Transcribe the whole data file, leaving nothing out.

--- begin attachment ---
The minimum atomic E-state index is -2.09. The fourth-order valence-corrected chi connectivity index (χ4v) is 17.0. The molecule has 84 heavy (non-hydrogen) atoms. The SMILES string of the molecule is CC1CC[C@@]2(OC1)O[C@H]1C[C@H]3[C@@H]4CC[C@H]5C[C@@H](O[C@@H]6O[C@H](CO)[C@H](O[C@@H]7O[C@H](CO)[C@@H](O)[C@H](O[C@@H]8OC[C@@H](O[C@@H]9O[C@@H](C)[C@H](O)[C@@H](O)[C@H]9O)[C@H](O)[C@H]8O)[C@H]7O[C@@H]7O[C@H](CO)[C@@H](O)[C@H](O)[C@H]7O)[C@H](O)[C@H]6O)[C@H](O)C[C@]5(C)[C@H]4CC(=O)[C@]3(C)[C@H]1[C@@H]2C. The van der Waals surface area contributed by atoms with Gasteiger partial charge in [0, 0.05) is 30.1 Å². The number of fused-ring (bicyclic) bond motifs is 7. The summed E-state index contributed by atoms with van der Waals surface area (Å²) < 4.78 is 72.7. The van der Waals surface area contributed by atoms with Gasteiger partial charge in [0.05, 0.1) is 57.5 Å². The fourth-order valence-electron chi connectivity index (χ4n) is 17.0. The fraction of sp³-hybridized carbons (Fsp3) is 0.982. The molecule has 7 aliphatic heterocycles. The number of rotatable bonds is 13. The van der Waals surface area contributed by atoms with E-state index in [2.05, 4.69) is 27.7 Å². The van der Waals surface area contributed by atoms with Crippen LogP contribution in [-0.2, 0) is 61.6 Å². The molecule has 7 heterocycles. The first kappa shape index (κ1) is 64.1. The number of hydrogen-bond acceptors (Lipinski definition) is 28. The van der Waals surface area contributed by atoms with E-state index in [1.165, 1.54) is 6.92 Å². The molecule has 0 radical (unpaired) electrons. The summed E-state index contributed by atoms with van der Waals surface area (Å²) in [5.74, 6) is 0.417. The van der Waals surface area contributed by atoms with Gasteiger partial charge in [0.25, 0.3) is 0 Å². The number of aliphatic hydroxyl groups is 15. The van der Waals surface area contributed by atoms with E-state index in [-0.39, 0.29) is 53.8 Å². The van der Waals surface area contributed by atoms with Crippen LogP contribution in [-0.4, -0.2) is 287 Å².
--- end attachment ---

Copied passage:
The minimum atomic E-state index is -2.09. The fourth-order valence-corrected chi connectivity index (χ4v) is 17.0. The molecule has 84 heavy (non-hydrogen) atoms. The SMILES string of the molecule is CC1CC[C@@]2(OC1)O[C@H]1C[C@H]3[C@@H]4CC[C@H]5C[C@@H](O[C@@H]6O[C@H](CO)[C@H](O[C@@H]7O[C@H](CO)[C@@H](O)[C@H](O[C@@H]8OC[C@@H](O[C@@H]9O[C@@H](C)[C@H](O)[C@@H](O)[C@H]9O)[C@H](O)[C@H]8O)[C@H]7O[C@@H]7O[C@H](CO)[C@@H](O)[C@H](O)[C@H]7O)[C@H](O)[C@H]6O)[C@H](O)C[C@]5(C)[C@H]4CC(=O)[C@]3(C)[C@H]1[C@@H]2C. The van der Waals surface area contributed by atoms with Gasteiger partial charge in [0, 0.05) is 30.1 Å². The number of fused-ring (bicyclic) bond motifs is 7. The summed E-state index contributed by atoms with van der Waals surface area (Å²) < 4.78 is 72.7. The van der Waals surface area contributed by atoms with Gasteiger partial charge in [0.05, 0.1) is 57.5 Å². The fourth-order valence-electron chi connectivity index (χ4n) is 17.0. The fraction of sp³-hybridized carbons (Fsp3) is 0.982. The molecule has 7 aliphatic heterocycles. The number of rotatable bonds is 13. The van der Waals surface area contributed by atoms with E-state index in [2.05, 4.69) is 27.7 Å². The van der Waals surface area contributed by atoms with Crippen LogP contribution in [-0.2, 0) is 61.6 Å². The molecule has 7 heterocycles. The first kappa shape index (κ1) is 64.1. The number of hydrogen-bond acceptors (Lipinski definition) is 28. The van der Waals surface area contributed by atoms with E-state index in [1.165, 1.54) is 6.92 Å². The molecule has 0 radical (unpaired) electrons. The summed E-state index contributed by atoms with van der Waals surface area (Å²) in [5.74, 6) is 0.417. The van der Waals surface area contributed by atoms with Gasteiger partial charge in [0.25, 0.3) is 0 Å². The number of aliphatic hydroxyl groups is 15. The van der Waals surface area contributed by atoms with E-state index in [-0.39, 0.29) is 53.8 Å². The van der Waals surface area contributed by atoms with Crippen LogP contribution in [-0.4, -0.2) is 287 Å².